Scanning Species

On June 26, 1974, merchandise tracking was revolutionized with a 10-pack of Wrigley’s Juicy Fruit chewing gum. The gum package, today sequestered in the Smithsonian, was the first nationally barcoded item to be scanned at a supermarket checkout (in Troy, Ohio) and the result of a quarter-century-long effort to reduce product information to a little rectangle of stripes that a machine could read instantaneously. The new technology could identify an item anywhere in the country, regardless of its shape or brand.

A group of scientists at Harvard and other universities now think that a version of this system could help keep track of the planet’s biodiversity, too. The Consortium for the Barcode of Life (CBOL), which counts Harvard’s Museum of Comparative Zoology (MCZ) as a member, is promoting a technique known as DNA barcoding to build a database that could identify most species immediately from a short stretch of DNA. Begun in May 2004, CBOL already includes nearly 70 member institutions in more than 30 countries and has begun collecting data for birds and marine fish, which are relatively straightforward to barcode.

Supporters of DNA barcoding say that every species on the planet, like every brand of macaroni, bears a tag distinguishing it from every other species: the DNA found in every cell. That’s not a novel idea in itself. (A similar premise is used to identify individuals whenever a suspect’s DNA is tested against a crime scene.) One of the things that makes barcoding new—and controversial among biologists—is that it aims to make this analysis using less than a single gene. An animal’s “barcode” is the stretch of mitochondrial DNA in the cytochrome c oxidase I (COI) gene, which is among the genes that code for protein.

James Hanken, seen in his laboratory, uses a thermocyler and DNA sequencing equipment in his work on species identification.
Photograph by Jim Harrison

Barcoders have chosen this sequence of about 650 base pairs because it’s easy to isolate, differs significantly among species, and tends to be relatively consistent. Mitochondria also have many more copies of the genetic sequence than do cells’ nuclei, making it easier to obtain the necessary data. (Plants, which have a slower rate of mitochondrial evolution, currently present a problem; researchers hope to use a gene from their chloroplasts instead.) Identifying a species by a fragment of one gene—faster and cheaper than analyzing an entire DNA sequence—resembles distinguishing two novelists on the basis of a single sentence. It isn’t hard to differentiate Faulkner from Hemingway, but what about Wodehouse and Waugh? Yet for those who hope to record the planet’s biodiversity, time is of the essence. Many of the least documented species are also among those vanishing most rapidly, perhaps even before being discovered.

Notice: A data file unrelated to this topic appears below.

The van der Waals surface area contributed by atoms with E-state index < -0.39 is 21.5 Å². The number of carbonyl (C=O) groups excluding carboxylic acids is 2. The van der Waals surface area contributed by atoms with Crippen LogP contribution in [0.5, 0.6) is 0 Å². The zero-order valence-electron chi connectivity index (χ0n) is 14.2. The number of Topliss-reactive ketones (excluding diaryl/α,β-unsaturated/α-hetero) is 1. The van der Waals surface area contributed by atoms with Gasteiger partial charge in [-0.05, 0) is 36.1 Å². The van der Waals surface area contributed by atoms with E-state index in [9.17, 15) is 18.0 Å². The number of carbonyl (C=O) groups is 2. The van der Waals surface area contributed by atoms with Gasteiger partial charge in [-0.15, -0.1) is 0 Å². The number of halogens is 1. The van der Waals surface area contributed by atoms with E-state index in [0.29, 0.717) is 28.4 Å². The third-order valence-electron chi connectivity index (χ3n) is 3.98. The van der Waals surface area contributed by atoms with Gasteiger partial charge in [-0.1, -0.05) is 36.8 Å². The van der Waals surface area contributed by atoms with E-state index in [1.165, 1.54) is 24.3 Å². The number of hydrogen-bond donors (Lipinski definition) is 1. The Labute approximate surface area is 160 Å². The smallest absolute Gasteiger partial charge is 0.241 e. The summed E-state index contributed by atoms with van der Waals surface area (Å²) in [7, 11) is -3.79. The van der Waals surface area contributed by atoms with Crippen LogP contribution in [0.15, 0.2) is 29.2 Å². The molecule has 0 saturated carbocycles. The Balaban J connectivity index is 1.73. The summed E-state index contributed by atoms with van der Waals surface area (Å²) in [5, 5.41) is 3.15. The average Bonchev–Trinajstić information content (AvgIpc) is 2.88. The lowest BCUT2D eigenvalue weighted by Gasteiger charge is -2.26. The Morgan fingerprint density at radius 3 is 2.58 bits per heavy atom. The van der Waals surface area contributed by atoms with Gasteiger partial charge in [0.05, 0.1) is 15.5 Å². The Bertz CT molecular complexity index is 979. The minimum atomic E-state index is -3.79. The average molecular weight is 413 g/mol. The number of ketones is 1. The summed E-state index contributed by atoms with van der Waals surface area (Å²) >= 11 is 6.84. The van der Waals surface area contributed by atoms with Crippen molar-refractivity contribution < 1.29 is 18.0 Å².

Barcoding’s critics say that closely related species could present misleading obstacles for the technique. Barcoding works only if genetic variation within a given species is significantly less than genetic variation between species. This is not the case among prokaryotic organisms—it currently takes at least six genes to distinguish most bacteria—and it’s sometimes untrue even of more complex life forms. Hybrid species and amphibians, whose genes tend to differ by location, also present barcoding challenges. These concerns, in fact, impelled James Hanken, professor of biology as well as Agassiz professor of zoology and director of the MCZ, to get involved in the project: herpetology, the study of reptiles and amphibians, is his specialty. Three years ago, when barcoding was still in its embryonic stages, he wrote a lengthy critique “of the specific proposal as it was presented,” he says. “But I also felt that the idea that they were proposing—of using a short molecular gene sequence from a particular gene to identify species—actually had merit.”

To his surprise, he was invited to the next symposium on the topic, and then to another, where he suggested barcoding couldn’t succeed without support from the existing community of taxonomists and museums of natural history. “If your ultimate goal is to use barcoding to discover new species, then it had better work to recognize already named species,” he explains. “It should be based, operationally and logistically, in museums and herbaria, because that’s where there’s expertise.” The organization has taken his advice. Hanken, meanwhile, was invited to coordinate what became the formative conference for CBOL, sponsored by the Sloan Foundation. Today he serves on the group’s executive committee (although he plans to step down shortly to make space for more foreign scientists).

CBOL’s motivation in compiling a library of gene sequences is partly democratic and partly economic. The democratic part has to do with giving people like border guards and agricultural specialists, many of whom don’t have extensive taxonomy backgrounds, a tool to help flag possible hazardous organisms. The economic fillip comes from enabling researchers in the field to identify specimens cheaply and within a matter of minutes.